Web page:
AUDITORS WorldCom’s external auditors during and before the fraud were Ather Anderson LLP.

and KPMG. Ather Anderson is blamed for having the bigger share for the downfall of WorldCom. Ather Anderson was once one of the big five accounting firms and performed auditing tax and consulting services for large co-corporations. The firm was founded in 1913 by Ather Anderson & Clarence Delany as Anderson, Delany & company 1. The firm changed its name to Anderson & co in 1918. INVOLVEMENT IN THE SCANDAL. Ather Anderson LLP On June 15 2001 Anderson was convicted of obstruction of justice for shredding documents related to its audit of Enron resulting in the Enron scandal. This indictment put a spotlight on its faulty audits of other companies most notably sunbeam and WorldCom. The subsequent bankruptcy of WorldCom then led to a series of other cases against Anderson. Arthur Andersen was accused of failing to protect investors. The accounting firm issued an audit opinion on WorldCom with an “intend to deceive, manipulate or defraud”


To date Anderson has not been formally dissolved nor has it declared bankruptcy. Ather Anderson is a good example of what happens when accountants get so intertwined with their clients that the thin line is often blurred. The accounting firm becomes so involved with its client such that it would most of the time turn a blind eye to any fraud. KPMG After WorldCom fired Anderson auditors after its role in the down fall of enroll corp. and other firms like Adelphia communications it appointed KPMG as its new auditor in may of 2002. KPMG would later be accused in a report by Richard Thornburgh of its flawed tax advice to WorldCom now MCI. The report said the company had avoided state taxes by charging subsidiaries more than 12 million in royalties in over 4 years. Richard Thornburgh’s report also accused KPMG of failure to warn WorldCom on the risks of its strategies "may constitute negligence". KPMG hit back saying “the accusations were simply wrong” Mr. Farrell Malone had been assigned by KPMG as the engaging partner on this audit.3
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Ather Anderson challenging status quo by Mary virgin more, john Crompton New York state comptroller Allen Hevesy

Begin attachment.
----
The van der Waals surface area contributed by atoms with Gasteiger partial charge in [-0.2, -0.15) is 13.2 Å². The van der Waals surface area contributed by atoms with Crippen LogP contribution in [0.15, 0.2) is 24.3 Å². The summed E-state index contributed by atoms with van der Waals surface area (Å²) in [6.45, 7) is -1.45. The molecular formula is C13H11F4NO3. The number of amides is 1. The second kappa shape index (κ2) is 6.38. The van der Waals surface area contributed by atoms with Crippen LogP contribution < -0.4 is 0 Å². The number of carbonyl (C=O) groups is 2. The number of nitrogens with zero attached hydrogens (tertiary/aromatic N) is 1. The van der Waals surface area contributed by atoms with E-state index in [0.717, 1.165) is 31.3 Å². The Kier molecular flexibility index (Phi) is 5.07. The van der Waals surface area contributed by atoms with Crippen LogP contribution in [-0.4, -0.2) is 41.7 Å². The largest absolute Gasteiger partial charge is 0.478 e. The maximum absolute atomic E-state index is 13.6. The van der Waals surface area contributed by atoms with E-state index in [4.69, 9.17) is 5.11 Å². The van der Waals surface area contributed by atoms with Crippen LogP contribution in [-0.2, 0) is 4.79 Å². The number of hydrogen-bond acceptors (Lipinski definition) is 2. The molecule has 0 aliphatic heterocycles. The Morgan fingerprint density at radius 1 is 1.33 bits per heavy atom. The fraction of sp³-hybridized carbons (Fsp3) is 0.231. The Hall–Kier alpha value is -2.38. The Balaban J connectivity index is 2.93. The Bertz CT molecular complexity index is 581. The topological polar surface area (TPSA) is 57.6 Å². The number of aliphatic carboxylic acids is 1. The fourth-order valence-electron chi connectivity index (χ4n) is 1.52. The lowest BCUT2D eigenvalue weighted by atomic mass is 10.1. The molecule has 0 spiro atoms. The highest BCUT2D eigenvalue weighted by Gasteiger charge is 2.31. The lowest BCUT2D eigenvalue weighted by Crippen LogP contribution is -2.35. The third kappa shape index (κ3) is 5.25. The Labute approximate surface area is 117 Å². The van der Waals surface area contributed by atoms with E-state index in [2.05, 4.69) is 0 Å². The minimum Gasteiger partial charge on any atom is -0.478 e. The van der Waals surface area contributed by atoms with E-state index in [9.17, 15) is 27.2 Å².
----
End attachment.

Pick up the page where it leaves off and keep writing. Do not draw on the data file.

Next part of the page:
REPORT ON WORLDCOM BY AUDITORS Prior to May 16th 2002 Anderson LLP audited the company’s 2001 financial statements and reviewed the company’s first quarter 2002 financial statements. During this period Anderson’s partner on WorldCom’s audits was Mel Dick. Anderson gave an unqualified opinion on the company’s 2001 financial statements following its audits. On February 6, 2002, the Audit Committee met with Andersen to discuss Andersen's audit of the Company's consolidated results of operations and financial position as of and for the year ended December 31, 2001. Andersen's presentation4 noted, among other things: 1) There were no significant or unusual transactions, or material transactions in controversial or emerging areas for which there was a lack of authoritative guidance or consensus. 2) Andersen had assessed the Company's key accounting practices to determine whether management had adequate controls to prevent a material error in the financial statements as a result of a failure to properly record data in the general ledger. 3) It was Andersen's assessment that the Company's processes for line cost accruals and for capitalization of assets in Plant, Property & Equipment accounts were effective. 4) It was Andersen's assessment that the Company's process for formulating judgments and estimates for accrued line costs was effective, noting that line costs as a percentage of revenue had remained flat at 41.9% on a YTD basis. During the meeting, Andersen advised in response to specific questions by the Committee that Andersen had no disagreements with management and that there were no accounting positions taken by the Company with which Andersen was not comfortable.